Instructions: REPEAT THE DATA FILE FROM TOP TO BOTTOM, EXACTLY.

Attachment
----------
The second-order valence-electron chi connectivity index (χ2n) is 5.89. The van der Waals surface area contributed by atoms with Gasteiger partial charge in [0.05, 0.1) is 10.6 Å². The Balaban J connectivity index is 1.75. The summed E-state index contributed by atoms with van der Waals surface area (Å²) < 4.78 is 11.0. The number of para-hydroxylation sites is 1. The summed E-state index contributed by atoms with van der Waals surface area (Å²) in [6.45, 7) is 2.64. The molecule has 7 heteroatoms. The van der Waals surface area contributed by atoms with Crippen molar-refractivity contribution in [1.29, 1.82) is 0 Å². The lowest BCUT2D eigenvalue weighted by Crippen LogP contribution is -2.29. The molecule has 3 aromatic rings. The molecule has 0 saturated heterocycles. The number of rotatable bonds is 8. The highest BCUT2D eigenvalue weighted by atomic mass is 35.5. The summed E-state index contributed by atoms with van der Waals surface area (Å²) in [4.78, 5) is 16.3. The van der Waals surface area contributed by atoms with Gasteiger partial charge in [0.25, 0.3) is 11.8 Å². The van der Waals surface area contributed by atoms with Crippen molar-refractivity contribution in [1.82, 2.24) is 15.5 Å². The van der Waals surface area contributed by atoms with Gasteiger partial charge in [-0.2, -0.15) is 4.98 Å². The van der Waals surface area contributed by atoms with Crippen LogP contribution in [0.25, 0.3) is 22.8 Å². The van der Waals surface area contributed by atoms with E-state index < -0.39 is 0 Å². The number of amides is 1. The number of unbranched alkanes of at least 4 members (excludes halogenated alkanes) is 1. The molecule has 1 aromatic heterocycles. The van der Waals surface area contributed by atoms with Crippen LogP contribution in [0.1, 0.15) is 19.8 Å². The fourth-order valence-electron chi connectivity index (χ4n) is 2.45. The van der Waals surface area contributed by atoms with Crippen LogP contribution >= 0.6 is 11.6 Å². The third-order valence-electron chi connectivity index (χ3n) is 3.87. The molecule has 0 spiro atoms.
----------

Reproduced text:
The second-order valence-electron chi connectivity index (χ2n) is 5.89. The van der Waals surface area contributed by atoms with Gasteiger partial charge in [0.05, 0.1) is 10.6 Å². The Balaban J connectivity index is 1.75. The summed E-state index contributed by atoms with van der Waals surface area (Å²) < 4.78 is 11.0. The number of para-hydroxylation sites is 1. The summed E-state index contributed by atoms with van der Waals surface area (Å²) in [6.45, 7) is 2.64. The molecule has 7 heteroatoms. The van der Waals surface area contributed by atoms with Crippen molar-refractivity contribution in [1.29, 1.82) is 0 Å². The lowest BCUT2D eigenvalue weighted by Crippen LogP contribution is -2.29. The molecule has 3 aromatic rings. The molecule has 0 saturated heterocycles. The number of rotatable bonds is 8. The highest BCUT2D eigenvalue weighted by atomic mass is 35.5. The summed E-state index contributed by atoms with van der Waals surface area (Å²) in [4.78, 5) is 16.3. The van der Waals surface area contributed by atoms with Gasteiger partial charge in [0.25, 0.3) is 11.8 Å². The van der Waals surface area contributed by atoms with Crippen molar-refractivity contribution in [1.82, 2.24) is 15.5 Å². The van der Waals surface area contributed by atoms with Gasteiger partial charge in [-0.2, -0.15) is 4.98 Å². The van der Waals surface area contributed by atoms with Crippen LogP contribution in [0.25, 0.3) is 22.8 Å². The van der Waals surface area contributed by atoms with E-state index < -0.39 is 0 Å². The number of amides is 1. The number of unbranched alkanes of at least 4 members (excludes halogenated alkanes) is 1. The molecule has 1 aromatic heterocycles. The van der Waals surface area contributed by atoms with Crippen LogP contribution in [0.1, 0.15) is 19.8 Å². The fourth-order valence-electron chi connectivity index (χ4n) is 2.45. The van der Waals surface area contributed by atoms with Crippen LogP contribution >= 0.6 is 11.6 Å². The third-order valence-electron chi connectivity index (χ3n) is 3.87. The molecule has 0 spiro atoms.